I’m looking forward to making this campaign about issues and ideas and not individuals, so I hesitate to mention my opponent, Alex Ybarra, by name. However, people keep asking me why I’m running, and Mr. Ybarra’s first bill during his short time in the Legislature is part of the reason. Briefly, the bill lowered standards for admission to teacher education programs by removing the requirement to pass a test called the WEST-B.
The B is for basic, and if you ask 100 teachers about it, 95 or more of them will tell you that if someone can’t pass the WEST-B, they have no business being a teacher. It measures a person’s abilities in reading, ‘riting, and ‘rithmetic.
To be fair, the bill was written requested by the Professional Educators Standards Board (PESB), which noticed that non-white students have a lower passing rate on the test and concluded that the test was culturally biased. I’m pretty sure complex tests like the SAT or GRE are indeed culturally biased, but in this case it seems just as likely that WEST-B passing rates are evidence of how our education system is failing these students, and how other factors also make it difficult for these students to learn the skills necessary to become good teachers.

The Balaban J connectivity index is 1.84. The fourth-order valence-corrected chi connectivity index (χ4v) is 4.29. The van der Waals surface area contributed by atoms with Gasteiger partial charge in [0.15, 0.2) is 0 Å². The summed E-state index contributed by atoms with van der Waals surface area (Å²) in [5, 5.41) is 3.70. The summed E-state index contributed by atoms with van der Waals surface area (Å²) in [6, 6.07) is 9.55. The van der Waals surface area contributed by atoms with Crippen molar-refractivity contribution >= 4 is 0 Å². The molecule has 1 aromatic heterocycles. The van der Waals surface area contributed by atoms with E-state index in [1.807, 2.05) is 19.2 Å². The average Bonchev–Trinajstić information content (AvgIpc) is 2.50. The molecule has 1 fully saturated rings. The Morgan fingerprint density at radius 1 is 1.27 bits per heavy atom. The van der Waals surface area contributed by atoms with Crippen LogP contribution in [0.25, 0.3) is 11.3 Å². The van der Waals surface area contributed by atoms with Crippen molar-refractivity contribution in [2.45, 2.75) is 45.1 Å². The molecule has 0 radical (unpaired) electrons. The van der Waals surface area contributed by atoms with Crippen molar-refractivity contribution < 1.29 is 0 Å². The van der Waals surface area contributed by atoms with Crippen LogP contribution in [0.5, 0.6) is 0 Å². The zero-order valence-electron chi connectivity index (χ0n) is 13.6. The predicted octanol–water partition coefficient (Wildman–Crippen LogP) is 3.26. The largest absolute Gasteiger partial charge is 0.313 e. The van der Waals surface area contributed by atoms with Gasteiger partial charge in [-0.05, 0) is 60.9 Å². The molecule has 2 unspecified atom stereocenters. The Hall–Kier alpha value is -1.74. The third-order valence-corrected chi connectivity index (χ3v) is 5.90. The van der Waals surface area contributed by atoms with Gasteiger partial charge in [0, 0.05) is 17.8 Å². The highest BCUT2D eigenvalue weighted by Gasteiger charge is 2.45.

I’m a teacher, and 96% of my students are Hispanic/Latinx, so I definitely understand the need for more teachers who look like my students. In fact, many of my students would make excellent teachers, and it’s a career I often recommend to my best students. They would have no trouble passing the WEST-B. What might keep them from becoming teachers is a sense that teachers aren’t respected and aren’t paid as they should be. The Republican Party has done more than any other single organization to make teaching a less attractive career, but there’s no reason to believe Mr. Ybarra feels that way. Meanwhile, his party also consistently opposes affirmative action citing (unwarranted) concerns about declining standards — but this bill literally lowered standards.
The PESB only has one tool: lowering or raising standards. It’s great that they’re paying attention to teacher diversity, but this bill did not address the roots of the problem, and it may have made things worse.
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